Figure 8 
                  Schematic of action of clay/silica NPs and bitumen compositions.

Figure 8

Schematic of action of clay/silica NPs and bitumen compositions.

3.6 Fourier transform infrared and Raman spectroscopy analysis

To study the chemical bonds of asphalt binder, FTIR spectroscopy was used in the range of 650–4,000/cm (Figure 9a). Figure 9 shows the change rate (CR) of sulfoxide and carbonyl index for short- and long-term aging. As to UV-aged samples, the carbonyl index increased more than for the base binder. The sulfoxide and carbonyl index were reduced for CSNP-modified asphalt binders. In addition, expansion of aging time increases sulfoxide and carbonyl index.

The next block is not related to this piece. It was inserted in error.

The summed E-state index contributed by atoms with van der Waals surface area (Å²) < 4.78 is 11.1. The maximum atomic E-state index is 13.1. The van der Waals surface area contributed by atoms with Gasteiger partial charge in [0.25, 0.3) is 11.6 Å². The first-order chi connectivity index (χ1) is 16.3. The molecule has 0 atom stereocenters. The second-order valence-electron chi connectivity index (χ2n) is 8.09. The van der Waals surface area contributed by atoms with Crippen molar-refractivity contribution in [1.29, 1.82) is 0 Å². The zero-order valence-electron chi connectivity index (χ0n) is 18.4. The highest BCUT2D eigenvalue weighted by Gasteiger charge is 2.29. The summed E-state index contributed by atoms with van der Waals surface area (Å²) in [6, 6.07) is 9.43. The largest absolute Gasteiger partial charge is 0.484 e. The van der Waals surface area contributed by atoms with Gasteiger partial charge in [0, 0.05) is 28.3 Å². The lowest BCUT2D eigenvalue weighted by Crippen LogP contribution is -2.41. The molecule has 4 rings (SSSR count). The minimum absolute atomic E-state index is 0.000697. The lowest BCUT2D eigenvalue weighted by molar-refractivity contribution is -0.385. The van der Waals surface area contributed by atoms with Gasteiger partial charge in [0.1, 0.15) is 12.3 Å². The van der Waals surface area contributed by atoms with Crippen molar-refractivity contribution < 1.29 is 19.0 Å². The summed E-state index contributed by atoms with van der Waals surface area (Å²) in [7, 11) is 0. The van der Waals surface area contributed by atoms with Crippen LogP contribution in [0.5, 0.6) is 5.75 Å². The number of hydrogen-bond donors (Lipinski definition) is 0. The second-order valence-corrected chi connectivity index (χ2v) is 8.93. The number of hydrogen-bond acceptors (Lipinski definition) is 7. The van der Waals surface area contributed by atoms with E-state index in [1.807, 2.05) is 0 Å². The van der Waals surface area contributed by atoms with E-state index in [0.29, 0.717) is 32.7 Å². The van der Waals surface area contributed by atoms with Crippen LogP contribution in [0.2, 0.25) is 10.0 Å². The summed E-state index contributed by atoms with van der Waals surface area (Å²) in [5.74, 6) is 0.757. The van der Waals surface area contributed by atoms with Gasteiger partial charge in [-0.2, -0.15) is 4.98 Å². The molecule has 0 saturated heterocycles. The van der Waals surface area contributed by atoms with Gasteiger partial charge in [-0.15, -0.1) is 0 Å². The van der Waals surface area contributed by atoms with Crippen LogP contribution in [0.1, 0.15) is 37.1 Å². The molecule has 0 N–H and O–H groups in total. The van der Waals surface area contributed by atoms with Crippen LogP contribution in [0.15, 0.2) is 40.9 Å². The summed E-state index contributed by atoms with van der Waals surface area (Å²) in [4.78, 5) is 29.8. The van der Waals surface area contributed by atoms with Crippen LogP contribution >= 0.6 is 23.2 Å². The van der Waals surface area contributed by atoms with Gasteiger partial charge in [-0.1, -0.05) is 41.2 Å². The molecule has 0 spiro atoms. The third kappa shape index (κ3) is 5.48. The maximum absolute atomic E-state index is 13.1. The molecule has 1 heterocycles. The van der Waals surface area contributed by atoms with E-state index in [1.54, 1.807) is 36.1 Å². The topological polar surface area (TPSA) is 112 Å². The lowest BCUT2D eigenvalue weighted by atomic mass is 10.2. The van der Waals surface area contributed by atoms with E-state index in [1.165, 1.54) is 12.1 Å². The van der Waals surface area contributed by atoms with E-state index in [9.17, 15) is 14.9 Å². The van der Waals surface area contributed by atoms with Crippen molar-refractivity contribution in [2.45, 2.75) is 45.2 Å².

Figure 9 
                  (a) FTIR spectra of asphalt binders at different aging conditions (wavenumber 700–4,000/cm) and (b) sulfoxide and carbonyl aging indexes at different aged conditions.

Figure 9

(a) FTIR spectra of asphalt binders at different aging conditions (wavenumber 700–4,000/cm) and (b) sulfoxide and carbonyl aging indexes at different aged conditions.

The equations in the Supplementary Materials (see Table S4) have been used to investigate chemical bonds – Aromatic (C═C), ethylene (CH═CH), carbonyl (C═O), aliphatic (C–H of CH3), aliphatic (C–H of −(CH2)n–), and sulfoxide (S═O) indexes [54,55].